It can be very hard to know what to expect from life after a divorce—even as an adult! For children, this stress comes at a time when they are still figuring out their personality and their relationship to the world.

Even a small amount of stability (waking up at the same time, pizza night every Friday, etc.) can give a child a sense of control and help them know what to expect.

Keep in mind that this will look different for each child. For example, younger children may feel comforted by the same bedtime routine, but older children may feel stifled or belittled when they have to turn in by 10pm on a weekend.

closeup of smiling elementary-aged girl

Portrait of a beautiful little baby girl smiling at home on a background of decorative flowers.

Positive Effects of Divorce On Children

There is a way to minimize the effects of divorce on your children, but is it possible for them to thrive? The answer is a resounding yes!

Researchers and experts have found that divorce—when done right—can actually have a positive effect on children and improve family dynamics overall.

  1. Less Conflict – As any parent can tell you, children learn from their environment. Leaving an environment of conflict and/or abuse often means that these unhealthy behaviors are no longer being modeled for them.
  2. Happier Parents – After divorce, many parents find that they are better able to focus on their children’s emotional needs.
  3. Resilience – Children from divorced families tend to learn coping skills at a higher rate than their peers whose parents are still together.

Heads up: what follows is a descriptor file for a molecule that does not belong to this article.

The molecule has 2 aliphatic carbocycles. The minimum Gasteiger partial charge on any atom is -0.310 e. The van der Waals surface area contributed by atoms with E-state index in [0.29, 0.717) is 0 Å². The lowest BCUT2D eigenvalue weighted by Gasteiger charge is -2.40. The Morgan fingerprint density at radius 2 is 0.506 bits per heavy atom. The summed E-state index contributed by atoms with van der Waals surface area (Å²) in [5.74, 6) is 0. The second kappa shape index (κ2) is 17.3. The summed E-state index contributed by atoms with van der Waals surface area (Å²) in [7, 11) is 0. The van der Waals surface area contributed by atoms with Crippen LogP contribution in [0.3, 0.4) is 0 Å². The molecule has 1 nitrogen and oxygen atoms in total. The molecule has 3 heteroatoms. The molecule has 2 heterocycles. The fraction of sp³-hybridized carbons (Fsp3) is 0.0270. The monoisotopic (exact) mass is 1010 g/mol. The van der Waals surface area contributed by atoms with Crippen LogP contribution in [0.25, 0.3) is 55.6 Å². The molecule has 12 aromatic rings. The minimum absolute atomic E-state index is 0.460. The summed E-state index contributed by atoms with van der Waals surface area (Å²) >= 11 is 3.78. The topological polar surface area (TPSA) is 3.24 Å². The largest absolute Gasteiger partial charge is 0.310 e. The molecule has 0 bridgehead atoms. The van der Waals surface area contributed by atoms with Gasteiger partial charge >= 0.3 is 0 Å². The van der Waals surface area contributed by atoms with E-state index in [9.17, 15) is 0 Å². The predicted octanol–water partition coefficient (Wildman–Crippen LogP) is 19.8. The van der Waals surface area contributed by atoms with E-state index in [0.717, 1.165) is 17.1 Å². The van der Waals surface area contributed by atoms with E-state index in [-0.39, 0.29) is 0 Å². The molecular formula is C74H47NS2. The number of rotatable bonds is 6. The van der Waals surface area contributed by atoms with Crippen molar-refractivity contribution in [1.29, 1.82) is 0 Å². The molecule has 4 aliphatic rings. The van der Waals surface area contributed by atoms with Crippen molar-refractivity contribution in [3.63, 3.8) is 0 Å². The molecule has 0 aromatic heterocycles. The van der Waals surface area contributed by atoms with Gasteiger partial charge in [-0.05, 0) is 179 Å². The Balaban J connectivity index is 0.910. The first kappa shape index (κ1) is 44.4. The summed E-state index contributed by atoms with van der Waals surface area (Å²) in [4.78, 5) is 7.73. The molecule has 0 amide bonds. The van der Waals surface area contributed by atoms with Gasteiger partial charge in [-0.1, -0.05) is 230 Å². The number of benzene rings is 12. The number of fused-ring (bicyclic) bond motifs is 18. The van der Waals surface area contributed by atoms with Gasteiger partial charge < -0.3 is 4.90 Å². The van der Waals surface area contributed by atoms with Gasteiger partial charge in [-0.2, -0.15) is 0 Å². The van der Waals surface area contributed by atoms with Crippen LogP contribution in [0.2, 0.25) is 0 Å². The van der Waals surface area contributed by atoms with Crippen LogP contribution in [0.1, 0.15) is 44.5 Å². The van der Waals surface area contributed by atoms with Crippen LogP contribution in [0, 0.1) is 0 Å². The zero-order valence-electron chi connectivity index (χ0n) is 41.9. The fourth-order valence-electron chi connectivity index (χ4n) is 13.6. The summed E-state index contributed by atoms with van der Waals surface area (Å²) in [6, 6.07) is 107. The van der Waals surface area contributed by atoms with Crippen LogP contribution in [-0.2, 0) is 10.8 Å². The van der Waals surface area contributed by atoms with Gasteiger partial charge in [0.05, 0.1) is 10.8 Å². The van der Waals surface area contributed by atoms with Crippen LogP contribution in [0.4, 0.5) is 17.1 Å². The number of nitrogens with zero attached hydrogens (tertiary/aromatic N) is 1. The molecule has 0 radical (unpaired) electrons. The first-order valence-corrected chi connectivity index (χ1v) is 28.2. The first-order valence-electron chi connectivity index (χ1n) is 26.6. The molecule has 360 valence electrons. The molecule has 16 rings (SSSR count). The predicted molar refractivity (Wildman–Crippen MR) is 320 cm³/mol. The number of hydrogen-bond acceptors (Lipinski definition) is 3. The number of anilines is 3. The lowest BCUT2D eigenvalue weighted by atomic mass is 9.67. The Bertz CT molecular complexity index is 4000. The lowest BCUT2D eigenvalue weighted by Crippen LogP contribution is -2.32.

4. Empathy – Children of divorce tend to be more empathetic than their peers.
  5. More Quality Time With Parents – Single parents who have more time to recharge and do things they enjoy often find it easier to devote quality time to their children.
  6. Multiple Celebrations – Believe it or not, many children are thrilled with the idea of getting to celebrate holidays, birthdays, and other special occasions twice!


A Better Way To Divorce

It’s very normal to be concerned about the effects of divorce on children. But if you’ve found yourself at the end of this article, you’ve already taken the first necessary steps to navigate your children through this process!

The simple and honest truth is that going through a divorce will have an impact on your kids. How severe that impact is will depend a great deal on many factors, from the level of conflict surrounding the divorce to how sensitive your child is.

As a parent, you are responsible for doing everything in your power to mitigate the effects of this massive life event, including finding a divorce attorney who takes your children’s emotional health into consideration.

At Leap Frog Divorce, we know that you both want what’s best for your kids, that’s why we offer parents a better way to divorce. Our method emphasizes healthy family dynamics, conflict resolution, and a collaborative approach that puts your children first.

Arthur J. Grossman J.D., LL.M., Esq

Arthur J. Grossman J.D., LL.M., Esq

AJ Grossman graduated at the top of his Florida law school class, has been trained in Collaborative Divorce, has a Master of Laws degree in Dispute Resolution, and is a Barrister member of the invite-only Central Florida Family Law Inn of Court. His aggressive advocacy on behalf of his clients provides hope and reassurance throughout challenging divorces.